Is Math a Science? Philosophers' Refutation Criterion

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In summary, the conversation discusses the criteria for determining what is considered a science. While some philosophers believe that an assertion can be considered scientific if it can be disproven through experimentation, this definition does not apply to math as it does not involve experimentation.
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jk22
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For some philosophers an assertion is scientific if an experiment could refute it (all crows are black if we find an albinos one then it is wrong)

But the axioms in maths are not refutable so can it be considered a science with this criterion ?
 
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By strict definition? Science is defined as "the intellectual and practical activity encompassing the systematic study of the structure and behavior of the physical and natural world through observation and experiment." By that definition, no, math is not a science, as no experiments are performed in math.
 
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jk22 said:
For some philosophers an assertion is scientific if an experiment could refute it (all crows are black if we find an albinos one then it is wrong)

But the axioms in maths are not refutable so can it be considered a science with this criterion ?

Sorry, we no longer allow philosophical discussions on the PF. They are too difficult for us to Moderate effectively. Thread is closed.
 

Related to Is Math a Science? Philosophers' Refutation Criterion

1. Is math considered a science?

There is a lot of debate around whether math is considered a science. Some argue that it is a branch of science, while others argue that it is its own distinct field. Ultimately, it depends on your definition of science, but most would agree that math is closely related to science and plays a significant role in many scientific fields.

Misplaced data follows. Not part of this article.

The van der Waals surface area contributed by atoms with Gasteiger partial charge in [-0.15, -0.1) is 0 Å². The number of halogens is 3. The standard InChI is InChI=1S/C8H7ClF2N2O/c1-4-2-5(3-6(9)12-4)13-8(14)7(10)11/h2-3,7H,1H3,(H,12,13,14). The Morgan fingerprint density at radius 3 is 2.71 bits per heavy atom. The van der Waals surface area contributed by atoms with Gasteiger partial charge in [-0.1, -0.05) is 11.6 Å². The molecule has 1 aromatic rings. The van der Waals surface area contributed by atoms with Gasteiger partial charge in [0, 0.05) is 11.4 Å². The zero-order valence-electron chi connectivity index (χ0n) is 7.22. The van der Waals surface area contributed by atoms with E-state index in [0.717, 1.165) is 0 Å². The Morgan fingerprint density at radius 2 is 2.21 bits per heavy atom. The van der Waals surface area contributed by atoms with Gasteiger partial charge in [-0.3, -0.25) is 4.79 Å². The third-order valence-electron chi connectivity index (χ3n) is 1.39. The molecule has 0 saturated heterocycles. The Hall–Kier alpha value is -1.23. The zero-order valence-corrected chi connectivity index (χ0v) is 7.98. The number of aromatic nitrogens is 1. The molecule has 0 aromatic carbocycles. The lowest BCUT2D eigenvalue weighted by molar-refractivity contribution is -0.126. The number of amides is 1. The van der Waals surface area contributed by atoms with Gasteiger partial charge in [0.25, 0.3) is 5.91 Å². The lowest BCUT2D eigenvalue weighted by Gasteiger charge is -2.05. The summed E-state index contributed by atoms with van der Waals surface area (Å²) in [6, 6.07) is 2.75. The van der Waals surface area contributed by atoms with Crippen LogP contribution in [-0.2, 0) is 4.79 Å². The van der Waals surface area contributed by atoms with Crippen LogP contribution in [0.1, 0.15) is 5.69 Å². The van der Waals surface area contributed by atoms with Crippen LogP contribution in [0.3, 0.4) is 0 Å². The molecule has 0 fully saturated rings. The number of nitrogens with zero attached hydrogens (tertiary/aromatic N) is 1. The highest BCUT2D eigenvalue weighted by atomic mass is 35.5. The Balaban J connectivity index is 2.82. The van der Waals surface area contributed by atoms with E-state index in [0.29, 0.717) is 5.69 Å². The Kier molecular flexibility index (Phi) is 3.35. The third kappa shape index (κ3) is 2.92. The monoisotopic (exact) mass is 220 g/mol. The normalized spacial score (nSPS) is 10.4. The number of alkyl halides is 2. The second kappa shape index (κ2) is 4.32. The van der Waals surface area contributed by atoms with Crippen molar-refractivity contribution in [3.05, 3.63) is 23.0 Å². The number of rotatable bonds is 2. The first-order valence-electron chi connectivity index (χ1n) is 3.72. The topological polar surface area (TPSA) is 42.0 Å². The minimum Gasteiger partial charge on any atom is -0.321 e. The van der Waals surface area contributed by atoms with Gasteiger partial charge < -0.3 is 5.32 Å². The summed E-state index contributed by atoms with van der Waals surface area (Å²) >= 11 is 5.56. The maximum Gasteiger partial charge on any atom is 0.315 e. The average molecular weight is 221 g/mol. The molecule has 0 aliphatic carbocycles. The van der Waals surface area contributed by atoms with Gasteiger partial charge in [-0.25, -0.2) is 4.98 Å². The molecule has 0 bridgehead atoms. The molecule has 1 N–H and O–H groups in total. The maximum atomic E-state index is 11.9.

2. What is the Philosophers' Refutation Criterion?

The Philosophers' Refutation Criterion is a philosophical principle that states any theory or proposition must be capable of being proven false in order to be considered a valid scientific theory. In other words, a scientific theory must be falsifiable in order to be considered scientific.

3. How does the Philosophers' Refutation Criterion apply to math?

In terms of math, the Philosophers' Refutation Criterion is often used to distinguish between mathematical theories and scientific theories. While scientific theories must be falsifiable, mathematical theories are considered to be self-evident and do not need to be proven false. Therefore, some argue that math is not a science according to this criterion.

4. What are some arguments against math being considered a science?

Some arguments against math being considered a science include the fact that it does not rely on empirical evidence and that its theories are not falsifiable. Additionally, many argue that math is a tool used by scientists to study the natural world, rather than a science in and of itself.

5. What are some arguments for math being considered a science?

On the other hand, some argue that math should be considered a science because it follows the scientific method and is used to make predictions and test hypotheses. It also has its own set of theories and principles that can be explored and studied, similar to other scientific fields.

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